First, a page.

Kawhi Leonard against Golden State.

Toronto Raptors’ forward Kawhi Leonard has been getting lots of attention for his on-court play in the NBA Finals, but he’s now making some big off-court headlines in the legal world as well. Matthew Kish of the Portland Business Journal wrote Monday that Leonard is suing Nike over the rights to the “Klaw” logo that appeared on his Nike merchandise (his old Nike contract expired in September 2018, and he’s now endorsing New Balance). Here’s more from Kish’s story:

Toronto Raptors star basketball player Kawhi Leonard has filed a federal lawsuit against Nike. He claims he designed the logo that appeared on his Nike apparel and the sportswear company, unbeknownst to him, “falsely” claimed it created the logo in a copyright registration.

…The lawsuit was filed Monday in United States District Court in Southern California. 

…In the nine-page lawsuit, Leonard claims the logo is an extension of drawings he started making early in his college career and he gave Nike permission to use the logo “on certain merchandise” when he had an endorsement deal with Nike. Leonard claims Nike filed an application for copyright registration for the logo without his consent.

This isn’t the first move on this front. As The Score’s Jonathan Soveta noted Monday, Nike previously tried in December to tell Leonard not to use this logo on other merchandise:

Here’s another look at the logo in question, on some Nike/Jordan Brand shirts (via SneakerFits):

Kawhi Leonard's Nike Klaw shirts.

And this also comes after a report from Marc Stein of The New York Times last Wednesday that the Los Angeles Clippers were looking into buying Nike’s interest in the Klaw logo to help entice Leonard to sign with them in free agency:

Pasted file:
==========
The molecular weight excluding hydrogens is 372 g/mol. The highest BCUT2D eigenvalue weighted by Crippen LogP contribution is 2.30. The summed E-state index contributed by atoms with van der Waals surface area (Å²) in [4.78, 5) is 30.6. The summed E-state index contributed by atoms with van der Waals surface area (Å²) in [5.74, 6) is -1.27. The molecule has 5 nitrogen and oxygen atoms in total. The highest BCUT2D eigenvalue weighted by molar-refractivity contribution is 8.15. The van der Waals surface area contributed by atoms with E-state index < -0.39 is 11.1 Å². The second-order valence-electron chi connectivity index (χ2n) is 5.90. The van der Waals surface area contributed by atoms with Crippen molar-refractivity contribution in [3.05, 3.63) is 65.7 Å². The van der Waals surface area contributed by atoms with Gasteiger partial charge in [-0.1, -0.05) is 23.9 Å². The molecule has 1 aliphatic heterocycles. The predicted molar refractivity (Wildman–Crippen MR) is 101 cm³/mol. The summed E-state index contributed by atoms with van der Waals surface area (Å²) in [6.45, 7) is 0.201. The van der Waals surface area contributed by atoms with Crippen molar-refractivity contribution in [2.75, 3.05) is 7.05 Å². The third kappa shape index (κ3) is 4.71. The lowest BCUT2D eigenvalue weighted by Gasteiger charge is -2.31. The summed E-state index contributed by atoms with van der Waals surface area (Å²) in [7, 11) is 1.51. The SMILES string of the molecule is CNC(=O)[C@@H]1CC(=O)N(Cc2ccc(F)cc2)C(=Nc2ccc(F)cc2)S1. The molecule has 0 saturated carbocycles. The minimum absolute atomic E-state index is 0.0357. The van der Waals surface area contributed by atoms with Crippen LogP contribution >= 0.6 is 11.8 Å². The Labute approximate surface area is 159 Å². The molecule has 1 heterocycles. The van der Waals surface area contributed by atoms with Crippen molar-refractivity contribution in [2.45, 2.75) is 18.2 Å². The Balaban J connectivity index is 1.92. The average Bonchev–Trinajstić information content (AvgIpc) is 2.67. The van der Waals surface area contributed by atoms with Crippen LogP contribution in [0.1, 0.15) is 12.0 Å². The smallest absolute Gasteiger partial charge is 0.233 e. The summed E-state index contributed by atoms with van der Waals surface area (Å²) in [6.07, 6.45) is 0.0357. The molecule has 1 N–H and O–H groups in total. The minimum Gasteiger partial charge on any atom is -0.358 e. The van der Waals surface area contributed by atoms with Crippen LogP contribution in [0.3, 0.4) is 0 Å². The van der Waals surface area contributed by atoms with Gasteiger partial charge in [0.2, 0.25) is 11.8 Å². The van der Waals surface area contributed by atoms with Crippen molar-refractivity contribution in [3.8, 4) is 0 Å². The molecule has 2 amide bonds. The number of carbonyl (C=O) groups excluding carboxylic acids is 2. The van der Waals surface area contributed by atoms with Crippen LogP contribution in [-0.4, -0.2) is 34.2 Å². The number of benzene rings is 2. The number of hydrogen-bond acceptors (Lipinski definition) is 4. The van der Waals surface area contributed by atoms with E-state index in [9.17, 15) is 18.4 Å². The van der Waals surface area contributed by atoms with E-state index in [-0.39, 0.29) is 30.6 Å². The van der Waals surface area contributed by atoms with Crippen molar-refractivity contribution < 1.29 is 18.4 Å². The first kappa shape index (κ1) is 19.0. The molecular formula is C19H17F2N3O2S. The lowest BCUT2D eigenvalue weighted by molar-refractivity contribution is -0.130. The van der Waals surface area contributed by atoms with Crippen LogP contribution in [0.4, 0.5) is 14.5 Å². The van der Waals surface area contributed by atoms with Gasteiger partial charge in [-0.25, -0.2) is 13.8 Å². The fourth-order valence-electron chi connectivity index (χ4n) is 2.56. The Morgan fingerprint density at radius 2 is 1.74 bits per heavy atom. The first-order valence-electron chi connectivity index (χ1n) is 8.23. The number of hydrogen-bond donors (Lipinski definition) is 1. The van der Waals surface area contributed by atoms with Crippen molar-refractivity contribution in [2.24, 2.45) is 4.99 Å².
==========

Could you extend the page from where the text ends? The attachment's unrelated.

The Los Angeles Clippers are said to have quietly looked into the feasibility of purchasing the portion of the rights to Leonard’s “Klaw” logo that is still owned by Nike. The Clippers did not immediately respond to a request for comment Wednesday, but such an acquisition would theoretically enable them to bestow full control of the logo upon Leonard as part of their anticipated free-agency pitch meeting with the Toronto superstar.

As Stein goes on to note there, there are plenty of questions about the actual feasibility of that plan, from if the NBA would consider a team presenting Leonard with control of that logo in addition to his contract to be a salary-cap violation (probably!) to if Nike would sell it (probably not; a Nike official told Stein they want to keep it to keep it from appearing on New Balance merchandise). But those discussions are interesting for showing just how important this logo and control of it appears to be, and Leonard now filing a lawsuit over it emphasizes that importance even more.

Of course, there’s no indication of how this is going to wind up yet, and any judicial result may likely depend on just how Leonard’s contract with Nike was structured. If Leonard’s claim that he created the logo in question and only gave Nike limited permissions to use it (which he says didn’t include filing for copyright on it) is upheld, then he might be able to regain control of this and use it on merchandise with his new sponsors. But Nike has a whole lot of lawyers to defend their contracts and copyrights, so it’s far from certain that they’ll lose. An out-of-court settlement is also possible, but Stein’s comments that Nike is determined to hang on to this make that seem a bit unlikely. We’ll see how this winds up, but it’s certainly an interesting dimension to add to the discussion around Leonard.

[The Portland Business Journal]

About Andrew Bucholtz

Andrew Bucholtz is a staff writer for Awful Announcing.